Friday, November 30, 2007
Sex, Drugs, and Cocoa Puffs
Sex, Drugs, and Cocoa Puffs. Yes, it sounds extremely strange, but, yes, it is a good book to check out if you are intrigued with pop culture and would love listen to someone rant and analyze it. And no, the book is not entirely about sex, drugs, or cocoa puffs.
The title perhaps is a bit arbitrary, but essays within the book do contain parts of it. I was just blown away by his perceptive ability to deconstruct pop culture. His opinions may seem a bit strong at times, but I am completely entertained by his rants and observatios. I am jealous of his writing ability--he takes topics that we are well aware of and opens new windows which we can read into on those topics.
Examples. If you are interested in the following topics, this book will be rather appealing to you: Star Wars, The Real World, Pamela Anderson, porn, basketball, journalism, Billy Joel, cover bands, rock and roll conventions, Vanilla Sky, Saved by the Bell, John Cusack, cereal, The Sims, etc. It's amazing how much there is to tell about our culture just by analyzing simple media products, groups, people, etc.
I don't want to give too much away. I was just astounded that someone could articulate our culture so well. I have never been introduced to anyone who writes about media in this fashion before, especially in well-organized and well-thought-out essays. It is inspiring to me, me who sits here and jabbers on about random observations and media I ingest.
In between each essay, Klosterman inserts a small article (only a page or so) of witty life observations or commentaries. Whether it's exposing that comparing apples to oranges is really not a great comparison, or contemplating if Fonzy is really that much of a man whore as the show made him out to be, he really gets you thinking and laughing at the same time. He points out the obvious, or perhaps something we never got deeper into ourselves before.
I have to expose my favorite part though, without really exposing much of anything at all if you've never read it before. In the middle of the book, Klosterman includes a 23 part questionairre that he must give to a person before he can declare if he loves them or not. Well, maybe I would not give it to someone to justify my love for them, but I think that they are thought-provoking situational questions that are great for sparking conversation if you're just sitting around with your friends, or after a nice dinner with close friends, to perhaps ask them to generate covnersation. Mind you, these are a bit strange, and you might want to read them with people that you won't mind offending or opening up to, but they really are interesting and fun. Just reading them over was intriguing to me.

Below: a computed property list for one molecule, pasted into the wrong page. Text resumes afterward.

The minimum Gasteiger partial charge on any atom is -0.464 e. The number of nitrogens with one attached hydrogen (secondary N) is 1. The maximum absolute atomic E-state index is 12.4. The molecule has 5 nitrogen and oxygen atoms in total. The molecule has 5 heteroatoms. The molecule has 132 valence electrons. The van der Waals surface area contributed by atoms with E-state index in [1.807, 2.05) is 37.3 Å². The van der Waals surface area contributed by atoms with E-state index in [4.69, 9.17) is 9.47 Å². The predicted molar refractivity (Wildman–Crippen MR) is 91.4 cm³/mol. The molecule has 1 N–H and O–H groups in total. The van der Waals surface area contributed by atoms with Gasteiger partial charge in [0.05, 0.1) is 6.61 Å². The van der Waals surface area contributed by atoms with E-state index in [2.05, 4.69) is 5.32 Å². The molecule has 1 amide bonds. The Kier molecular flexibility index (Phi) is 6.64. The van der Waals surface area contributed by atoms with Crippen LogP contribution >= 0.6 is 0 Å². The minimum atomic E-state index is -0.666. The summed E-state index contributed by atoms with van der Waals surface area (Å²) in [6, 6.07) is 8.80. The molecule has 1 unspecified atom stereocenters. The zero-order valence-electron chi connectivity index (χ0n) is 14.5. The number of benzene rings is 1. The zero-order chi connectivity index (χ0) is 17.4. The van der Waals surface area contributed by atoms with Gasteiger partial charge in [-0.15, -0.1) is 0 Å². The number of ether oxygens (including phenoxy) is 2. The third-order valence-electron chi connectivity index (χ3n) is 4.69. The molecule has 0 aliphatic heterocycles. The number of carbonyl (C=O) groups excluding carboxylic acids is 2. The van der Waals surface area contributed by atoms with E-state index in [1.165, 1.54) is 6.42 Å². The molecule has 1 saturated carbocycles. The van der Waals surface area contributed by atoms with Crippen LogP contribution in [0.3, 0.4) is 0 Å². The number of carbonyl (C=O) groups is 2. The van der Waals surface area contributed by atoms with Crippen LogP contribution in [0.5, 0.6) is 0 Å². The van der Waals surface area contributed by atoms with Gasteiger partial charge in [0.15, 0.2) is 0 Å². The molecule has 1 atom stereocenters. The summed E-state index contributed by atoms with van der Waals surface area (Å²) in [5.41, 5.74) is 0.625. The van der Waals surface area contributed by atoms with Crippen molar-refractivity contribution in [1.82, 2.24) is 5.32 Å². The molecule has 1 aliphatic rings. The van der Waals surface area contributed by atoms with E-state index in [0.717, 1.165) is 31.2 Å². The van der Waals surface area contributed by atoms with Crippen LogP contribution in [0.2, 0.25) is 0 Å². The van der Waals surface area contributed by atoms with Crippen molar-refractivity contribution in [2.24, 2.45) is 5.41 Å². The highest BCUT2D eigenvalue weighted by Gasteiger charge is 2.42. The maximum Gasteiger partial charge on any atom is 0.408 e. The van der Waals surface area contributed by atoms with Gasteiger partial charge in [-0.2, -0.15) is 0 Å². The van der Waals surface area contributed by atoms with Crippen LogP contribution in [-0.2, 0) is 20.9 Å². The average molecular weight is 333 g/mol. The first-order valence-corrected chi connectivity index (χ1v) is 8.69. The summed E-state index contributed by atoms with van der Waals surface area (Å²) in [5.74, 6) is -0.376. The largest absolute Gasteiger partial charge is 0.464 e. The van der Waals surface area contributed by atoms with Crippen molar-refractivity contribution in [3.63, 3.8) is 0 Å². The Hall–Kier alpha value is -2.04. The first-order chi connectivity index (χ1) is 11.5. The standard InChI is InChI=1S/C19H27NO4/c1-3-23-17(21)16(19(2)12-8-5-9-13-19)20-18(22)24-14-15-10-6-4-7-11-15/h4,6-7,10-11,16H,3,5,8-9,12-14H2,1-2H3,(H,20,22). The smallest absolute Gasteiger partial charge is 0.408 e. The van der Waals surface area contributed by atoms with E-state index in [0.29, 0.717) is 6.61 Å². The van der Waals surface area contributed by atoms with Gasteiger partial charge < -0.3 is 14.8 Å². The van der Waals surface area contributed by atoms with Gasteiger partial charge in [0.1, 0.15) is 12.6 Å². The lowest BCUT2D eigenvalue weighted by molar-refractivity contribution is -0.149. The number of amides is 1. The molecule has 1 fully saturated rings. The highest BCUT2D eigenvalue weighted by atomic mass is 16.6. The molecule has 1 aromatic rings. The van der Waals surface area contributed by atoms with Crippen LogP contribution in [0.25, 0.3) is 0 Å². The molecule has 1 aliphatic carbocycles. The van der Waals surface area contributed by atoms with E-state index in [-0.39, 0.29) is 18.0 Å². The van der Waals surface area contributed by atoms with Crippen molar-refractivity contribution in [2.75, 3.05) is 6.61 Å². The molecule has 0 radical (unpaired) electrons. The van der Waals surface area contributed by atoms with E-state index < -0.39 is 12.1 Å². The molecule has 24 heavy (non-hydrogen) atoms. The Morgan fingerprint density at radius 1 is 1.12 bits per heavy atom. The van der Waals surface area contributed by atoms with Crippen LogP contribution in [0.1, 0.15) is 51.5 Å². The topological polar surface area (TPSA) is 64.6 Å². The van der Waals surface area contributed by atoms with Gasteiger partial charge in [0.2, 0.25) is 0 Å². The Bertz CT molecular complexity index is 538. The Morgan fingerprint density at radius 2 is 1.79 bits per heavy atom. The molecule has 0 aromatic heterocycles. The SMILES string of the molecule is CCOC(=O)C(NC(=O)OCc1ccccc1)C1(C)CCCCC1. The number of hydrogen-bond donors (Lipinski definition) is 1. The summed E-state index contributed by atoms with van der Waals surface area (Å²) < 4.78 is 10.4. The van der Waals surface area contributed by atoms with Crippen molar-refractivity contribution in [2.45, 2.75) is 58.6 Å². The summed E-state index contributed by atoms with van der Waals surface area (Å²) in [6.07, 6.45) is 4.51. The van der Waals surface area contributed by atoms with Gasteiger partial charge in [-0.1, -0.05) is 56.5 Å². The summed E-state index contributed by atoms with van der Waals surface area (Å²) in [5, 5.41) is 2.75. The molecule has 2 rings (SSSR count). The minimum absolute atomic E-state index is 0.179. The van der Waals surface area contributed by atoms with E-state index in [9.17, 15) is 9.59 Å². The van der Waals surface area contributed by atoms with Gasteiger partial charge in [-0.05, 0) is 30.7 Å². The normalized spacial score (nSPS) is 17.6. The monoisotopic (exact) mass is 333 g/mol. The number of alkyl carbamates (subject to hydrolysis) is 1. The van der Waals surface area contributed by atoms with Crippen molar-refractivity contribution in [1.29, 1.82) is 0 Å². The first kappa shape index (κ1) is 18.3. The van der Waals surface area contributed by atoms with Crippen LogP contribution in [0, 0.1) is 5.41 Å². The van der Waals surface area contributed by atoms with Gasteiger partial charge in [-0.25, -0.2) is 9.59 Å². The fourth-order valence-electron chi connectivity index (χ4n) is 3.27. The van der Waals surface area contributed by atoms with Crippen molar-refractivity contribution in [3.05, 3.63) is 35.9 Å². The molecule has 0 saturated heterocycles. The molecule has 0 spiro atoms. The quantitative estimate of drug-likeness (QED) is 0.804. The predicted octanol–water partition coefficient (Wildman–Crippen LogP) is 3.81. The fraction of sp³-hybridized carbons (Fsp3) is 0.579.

Sample this piece of writing from the book:
"So I'm eating supper in a Kentucky Fried Chicken, and this crazy old woman who looks like a disheveled version of Minnie Pearl taps me on the shoulder and asks, 'Can you buy me some chicken?' I, of course, say, 'What?' Because this does not seem like an appropriate question. She asks again, 'Can you buy me some chicken?' This time I flatly say no. Then she changes her query and asks, "Can I have a dollar to buy me some chicken?" I again decline, and she skulks away, exiting the establishment and camping out in front of the KFC sign on the sidewalk.
Ten minutes later, I finish the last nibble of my buttermilk biscuit, all the while watching this old woman out the window. She continues to unsuccessfully panhandle. As I leave the restaurant and begin walking home, I pass this woman and she stops me again, 'Can you buy me some chicken?' she asks. Again I say, 'What?' She preceeds to repeat her question, and--upon my silence--asks if she can instead have a dollar to buy some chicken for herself.
To me, this just seems like a poor business philosophy. I realize street people don't really provide a 'service,' per se, but--if you had to quantify what they do contribute into some kind of discernable social role--the most flattering description might be that they make us feel like we're a part of civilization. They are a part of an urban landscape, they are reminders of how life is wicked, and they are profiles in courage.
Or at least they could be profiles in courage, if they weren't so goddamn inconsiderate. How can you not remember talking to me, old woman? It's not like you're haunted by career responsibilities and bombarded by stimuli; in the past ten minutes, you've merely asked random strangers for free chicken. Is recalling that I've already declined to give you my charity too much to ask? Must you treat me like a complete stranger? As members of the same civilization, can I not expect the courtesy of a knowing glance when you beg for chicken a second time?
That's the problem with homeless people: To them, we're all just a number."